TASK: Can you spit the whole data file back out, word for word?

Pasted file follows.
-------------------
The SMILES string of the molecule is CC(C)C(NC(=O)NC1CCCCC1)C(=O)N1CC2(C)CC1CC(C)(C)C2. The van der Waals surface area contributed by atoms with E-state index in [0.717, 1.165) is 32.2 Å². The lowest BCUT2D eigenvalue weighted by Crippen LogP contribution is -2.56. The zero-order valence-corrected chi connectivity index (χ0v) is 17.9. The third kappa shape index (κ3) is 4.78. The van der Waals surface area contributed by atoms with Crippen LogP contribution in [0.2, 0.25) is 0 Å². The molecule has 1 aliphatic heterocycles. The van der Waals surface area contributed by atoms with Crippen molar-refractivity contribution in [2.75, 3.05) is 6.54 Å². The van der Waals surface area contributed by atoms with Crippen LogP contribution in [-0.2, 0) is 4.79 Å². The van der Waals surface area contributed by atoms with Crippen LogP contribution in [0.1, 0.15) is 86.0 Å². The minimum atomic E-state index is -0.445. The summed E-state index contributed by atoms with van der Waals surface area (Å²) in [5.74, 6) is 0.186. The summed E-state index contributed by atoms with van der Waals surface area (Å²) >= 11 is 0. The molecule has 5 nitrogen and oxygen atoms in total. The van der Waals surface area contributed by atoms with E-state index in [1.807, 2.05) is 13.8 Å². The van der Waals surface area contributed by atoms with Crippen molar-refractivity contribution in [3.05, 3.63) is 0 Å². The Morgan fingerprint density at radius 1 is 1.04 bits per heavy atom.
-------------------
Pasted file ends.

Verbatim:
The SMILES string of the molecule is CC(C)C(NC(=O)NC1CCCCC1)C(=O)N1CC2(C)CC1CC(C)(C)C2. The van der Waals surface area contributed by atoms with E-state index in [0.717, 1.165) is 32.2 Å². The lowest BCUT2D eigenvalue weighted by Crippen LogP contribution is -2.56. The zero-order valence-corrected chi connectivity index (χ0v) is 17.9. The third kappa shape index (κ3) is 4.78. The van der Waals surface area contributed by atoms with Crippen LogP contribution in [0.2, 0.25) is 0 Å². The molecule has 1 aliphatic heterocycles. The van der Waals surface area contributed by atoms with Crippen molar-refractivity contribution in [2.75, 3.05) is 6.54 Å². The van der Waals surface area contributed by atoms with Crippen LogP contribution in [-0.2, 0) is 4.79 Å². The van der Waals surface area contributed by atoms with Crippen LogP contribution in [0.1, 0.15) is 86.0 Å². The minimum atomic E-state index is -0.445. The summed E-state index contributed by atoms with van der Waals surface area (Å²) in [5.74, 6) is 0.186. The summed E-state index contributed by atoms with van der Waals surface area (Å²) >= 11 is 0. The molecule has 5 nitrogen and oxygen atoms in total. The van der Waals surface area contributed by atoms with E-state index in [1.807, 2.05) is 13.8 Å². The van der Waals surface area contributed by atoms with Crippen molar-refractivity contribution in [3.05, 3.63) is 0 Å². The Morgan fingerprint density at radius 1 is 1.04 bits per heavy atom.